Lori Mulrooney-Martinez attends four classes a week at Miami Dade College Kendall Campus. She hears lectures on philosophy, computers, statistics and ESOL.
In all the classes she does not sit facing the instructor, she’s right up in the front of the room gesturing energetically and quietly mouthing back the lecture. She is a sign language interpreter for deaf and hearing impaired students.
Interpreters are offered for hard of hearing students all across MDC campuses. There are three main hubs where interpreters get sent from Wolfson, North and Kendall Campus. At Kendall Campus, Mulrooney-Martinez is one of the seven American Sign Language interpreters who work both part-time and full-time. The interpreters work with more than a dozen students out of the A Comprehensive Center for Exceptional Student Services or ACCESS disability services.
Kendall Campus ACCESS services coordinator Jose Urrego said the office provides the service for 25 students this semester.
“They receive services from sign language interpreting, advisement, note taking and other services as well,” Urrego said.
North Campus ACCESS serves 31 hearing impaired students this semester. They say it is double the number from last semester. Wolfson Campus ACCESS serves 10 students.
Mulrooney-Martinez began signing 18 years ago and has been an interpreter for 15. During a recent interview at ACCESS Services with Mulrooney-Martinez and deaf education student Laura Vargas, the two smiled often at each other. Their hands were in constant motion during the conversation.
“My senior year in high school I took a sign language class because someone told me it was an easy A,” Mulrooney-Martinez said. “Best thing I ever did. I picked it up quickly and really learned from the deaf community.”
She started studying at MDC when she was 18-years-old as a student taking non-credit courses. She was involved with the note taker program that ACCESS offers.
“I asked the coordinator for the hard of hearing department if I could take notes for deaf students so that I could watch the interpreter and meet some deaf students at the same time,” said Mulrooney-Martinez.
Mulrooney-Martinez has been interpreting for Laura Vargas for the last ten years.
“I started working with Laura at Southwest High School from her freshman to senior year,” said Mulrooney-Martinez. “And then since she’s been at MDC.”
Vargas started at MDC in 2010 majoring in education.
“I want to be a teacher. I want to graduate with an AA degree and go as a teacher’s aide,” Vargas said. “Probably work for a year and then go get my masters in education for elementary school.”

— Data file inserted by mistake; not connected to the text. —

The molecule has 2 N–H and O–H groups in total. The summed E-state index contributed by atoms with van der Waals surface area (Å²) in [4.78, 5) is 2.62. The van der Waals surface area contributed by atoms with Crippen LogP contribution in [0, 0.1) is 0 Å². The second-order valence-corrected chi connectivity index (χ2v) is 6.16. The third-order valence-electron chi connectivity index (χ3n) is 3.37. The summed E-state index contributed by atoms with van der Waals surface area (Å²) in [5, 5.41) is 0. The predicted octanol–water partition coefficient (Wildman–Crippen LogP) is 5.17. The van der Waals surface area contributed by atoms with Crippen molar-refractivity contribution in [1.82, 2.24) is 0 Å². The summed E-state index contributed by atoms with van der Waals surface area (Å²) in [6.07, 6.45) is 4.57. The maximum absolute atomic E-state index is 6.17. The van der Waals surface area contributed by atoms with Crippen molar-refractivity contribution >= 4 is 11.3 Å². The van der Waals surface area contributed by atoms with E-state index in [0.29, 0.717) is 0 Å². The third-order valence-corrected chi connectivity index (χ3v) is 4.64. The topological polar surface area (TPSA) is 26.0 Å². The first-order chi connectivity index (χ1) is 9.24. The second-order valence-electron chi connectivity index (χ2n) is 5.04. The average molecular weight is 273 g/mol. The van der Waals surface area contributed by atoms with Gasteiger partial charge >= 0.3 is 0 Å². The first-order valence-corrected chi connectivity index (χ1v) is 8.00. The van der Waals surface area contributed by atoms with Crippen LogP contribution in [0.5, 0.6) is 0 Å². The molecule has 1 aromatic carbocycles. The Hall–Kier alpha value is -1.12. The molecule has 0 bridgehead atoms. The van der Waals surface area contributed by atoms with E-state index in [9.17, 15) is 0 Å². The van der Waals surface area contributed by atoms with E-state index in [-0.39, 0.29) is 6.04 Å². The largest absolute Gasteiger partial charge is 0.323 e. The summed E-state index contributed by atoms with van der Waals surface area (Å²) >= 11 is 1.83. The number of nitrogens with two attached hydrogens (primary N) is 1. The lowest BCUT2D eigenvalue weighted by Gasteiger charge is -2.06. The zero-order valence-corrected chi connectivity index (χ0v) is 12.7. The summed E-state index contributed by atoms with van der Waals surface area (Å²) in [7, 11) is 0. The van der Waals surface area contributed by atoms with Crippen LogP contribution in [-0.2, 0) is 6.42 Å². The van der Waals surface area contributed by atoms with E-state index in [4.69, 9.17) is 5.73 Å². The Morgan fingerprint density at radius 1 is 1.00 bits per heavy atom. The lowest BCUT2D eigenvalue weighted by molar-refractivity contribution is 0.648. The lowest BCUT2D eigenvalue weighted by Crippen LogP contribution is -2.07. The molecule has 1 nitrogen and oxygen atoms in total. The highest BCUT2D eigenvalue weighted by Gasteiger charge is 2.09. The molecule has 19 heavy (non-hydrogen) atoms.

Vargas goes to class from 8 a.m. to 12 p.m. There are accommodations for the hard of hearing students, but there’s no special treatment or extra help.
“I’m just like a regular student,” Vargas said. “I go to class, the teacher lectures and I do have note takers that come with me to class and take notes for me.”
There are other accommodations for hearing impaired students in their classes.
“If we’re watching a movie, there’s close captioning,” Vargas explained.
Vargas is taking two classes this semester and hopes to graduate by summer of 2016.
“I think I’m going to finish next summer, I hope,” Vargas said. “If I pass biology.”
Aside from biology, Vargas says that learning new vocabulary is the biggest challenge inside the classroom because Vargas may not know the correct sign to go with the new term.
“You have to sometimes come up with different signs in the classroom,” Vargas said. “Sometimes there’s not really a sign that goes along with that particular word.”
Mulrooney-Martinez is constantly learning. As technology changes and new technologies emerge, she said sign language has to mold to the changes
“The more technical the class the more creative you have to get with your signs,” Mulrooney-Martinez said. “English has a lot of words and sign language has a conceptually accurate sign for every word but not as many.”
Hard of hearing students do not only face challenges in the classroom but also socially.
At North Campus, Jessica Besu is one of the dozen hard of hearing students that ACCESS provides services for. She said her disability presents challenges outside of the classroom.
“Sometimes people tend to look down upon me,” Besu said, a graphic design student at North. “I tend not to mind them.”
Students like Besu and Vargas appreciate the communication bridge the interpreters provide.
“Miami Dade College is committed to ensuring students are successful in their academic pursuits,” said Andrea Plunkett, ACCESS services director at North Campus. “Students who are deaf and hard of hearing are entitled to receive services.”